In the 1959 Vincent Price horror film House on Haunted Hill, a menacing rich man invites a group of young strangers to survive the night at an enormous, ghastly estate he has co-opted for his own nefarious purposes. Price excelled at this role, playing the eccentric, affluent villain who uses his fortune to manipulate others to his will.

In the early 1960s, Price helped the Sears company begin the sale of original works of fine art. A young art history graduate named Jeffrey Loria got his start with Sears and the Vincent Price Collection of Fine Art. In his short time at that job, one could be forgiven for assuming Loria learned a bit too much from Price, as he has spent most of the last 20-plus years using his fortune to toy with the lives and fears of baseball cities, players, and fans.

We, as fans or as a culture or whatever, generally want baseball to be about the glory of competition, authenticity, and equality. Young, virtuous athletes giving it their all, managed by men of good moral standing who expect the best of them, and ultimately controlled by ownership who wants to win championships and improve the community: That’s what baseball is supposed to be about, in a sort of “Linus explaining things to Charlie Brown” kind of way.

Another thing, besides the Price connection, that helps explain Loria: as a 26-year old, after that job with Price at Sears, Loria wrote a book about what Charlie Brown can teach the world. By all accounts, it is the book of a dull capitalist explaining in dull capitalist ways all the way the kids should get off his lawn.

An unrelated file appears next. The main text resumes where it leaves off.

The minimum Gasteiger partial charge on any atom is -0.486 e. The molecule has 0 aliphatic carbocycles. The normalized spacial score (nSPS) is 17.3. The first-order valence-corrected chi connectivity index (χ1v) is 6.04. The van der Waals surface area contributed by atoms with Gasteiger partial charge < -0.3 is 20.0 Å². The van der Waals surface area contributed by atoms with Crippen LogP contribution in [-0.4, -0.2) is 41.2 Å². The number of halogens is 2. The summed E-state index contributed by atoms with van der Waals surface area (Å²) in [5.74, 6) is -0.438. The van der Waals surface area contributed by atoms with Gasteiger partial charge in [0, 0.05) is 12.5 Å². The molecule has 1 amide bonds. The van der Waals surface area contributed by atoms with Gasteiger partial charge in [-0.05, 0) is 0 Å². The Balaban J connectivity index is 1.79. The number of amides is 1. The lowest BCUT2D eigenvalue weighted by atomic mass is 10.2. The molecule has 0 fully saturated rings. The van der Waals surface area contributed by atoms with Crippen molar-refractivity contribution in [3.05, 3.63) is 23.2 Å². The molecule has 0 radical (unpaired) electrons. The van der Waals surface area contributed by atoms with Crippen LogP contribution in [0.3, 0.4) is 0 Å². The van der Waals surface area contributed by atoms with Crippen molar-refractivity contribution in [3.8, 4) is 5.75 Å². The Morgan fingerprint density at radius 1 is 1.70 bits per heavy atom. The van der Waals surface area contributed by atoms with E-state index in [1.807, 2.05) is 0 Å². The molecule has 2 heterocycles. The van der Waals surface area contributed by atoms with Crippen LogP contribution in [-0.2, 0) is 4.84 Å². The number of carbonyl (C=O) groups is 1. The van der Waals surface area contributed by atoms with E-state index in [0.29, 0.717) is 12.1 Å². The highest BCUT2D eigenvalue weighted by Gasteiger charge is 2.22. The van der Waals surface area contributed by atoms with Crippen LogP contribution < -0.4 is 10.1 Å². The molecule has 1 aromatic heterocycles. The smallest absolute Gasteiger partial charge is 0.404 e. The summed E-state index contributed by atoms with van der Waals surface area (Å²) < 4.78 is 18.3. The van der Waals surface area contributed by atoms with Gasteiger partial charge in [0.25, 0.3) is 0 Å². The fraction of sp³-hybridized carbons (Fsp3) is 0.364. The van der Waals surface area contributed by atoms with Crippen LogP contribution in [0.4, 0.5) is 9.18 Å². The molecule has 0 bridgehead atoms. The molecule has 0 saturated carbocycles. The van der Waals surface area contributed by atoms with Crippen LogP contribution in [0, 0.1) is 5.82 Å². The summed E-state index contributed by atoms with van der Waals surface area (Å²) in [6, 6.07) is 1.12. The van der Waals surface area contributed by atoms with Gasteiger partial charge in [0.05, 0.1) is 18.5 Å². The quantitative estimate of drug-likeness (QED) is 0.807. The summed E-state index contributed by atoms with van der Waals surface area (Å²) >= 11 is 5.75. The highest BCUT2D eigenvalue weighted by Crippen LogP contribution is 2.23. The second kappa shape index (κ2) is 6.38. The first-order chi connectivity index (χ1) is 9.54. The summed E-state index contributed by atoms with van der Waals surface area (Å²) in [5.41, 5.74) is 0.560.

While we might assume Vincent Price’s influence led Jeff Loria down his path to eventual baseball villainy, Loria could just as easily have been influenced by Price’s frequent director William Castle. Castle favored making movies cheaply, and filled with gimmicks, with a P.T. Barnum-esque level of disdain for the audience’s intelligence. The thing about horror movies that Hollywood has long known is that people just want to get that emotional reaction — edge of the seat fear and an eventual jump of surprise — and will pay good money for a bad product to get it. We might call this approach mercenary or cynical, but in the end Castle and Price gave audiences what they were promised: quick, reptile-brain thrills for relatively cheap. Jeff Loria is not the sort of man, it would seem, who falls for Linus’s idealism. He’s more of a Snoopy, crassly winning a lights and display contest while his blockhead owner bemoans the decline of authentic values to the altar of materialism.

All this to say: perhaps Loria is not a villain so much as an opportunist. He infuriates the baseball fan because he is so honest about the motivations that lead him to maintain one of the two or three lowest payrolls in baseball for most of the past decade-plus, while having a new stadium built on the public’s dime and obstinately dealing any contract away before he has to deal with it. He’s in stark contrast to the values we espouse to prize in baseball, while making no secret that his focus is on money, and baseball is one way to realize that focus. He runs the Miami Marlins the same way you read glowing writeups about how some CEOs run Fortune 500 companies: skimp and save every penny, don’t pay for anything you don’t need to, maximize value at all costs.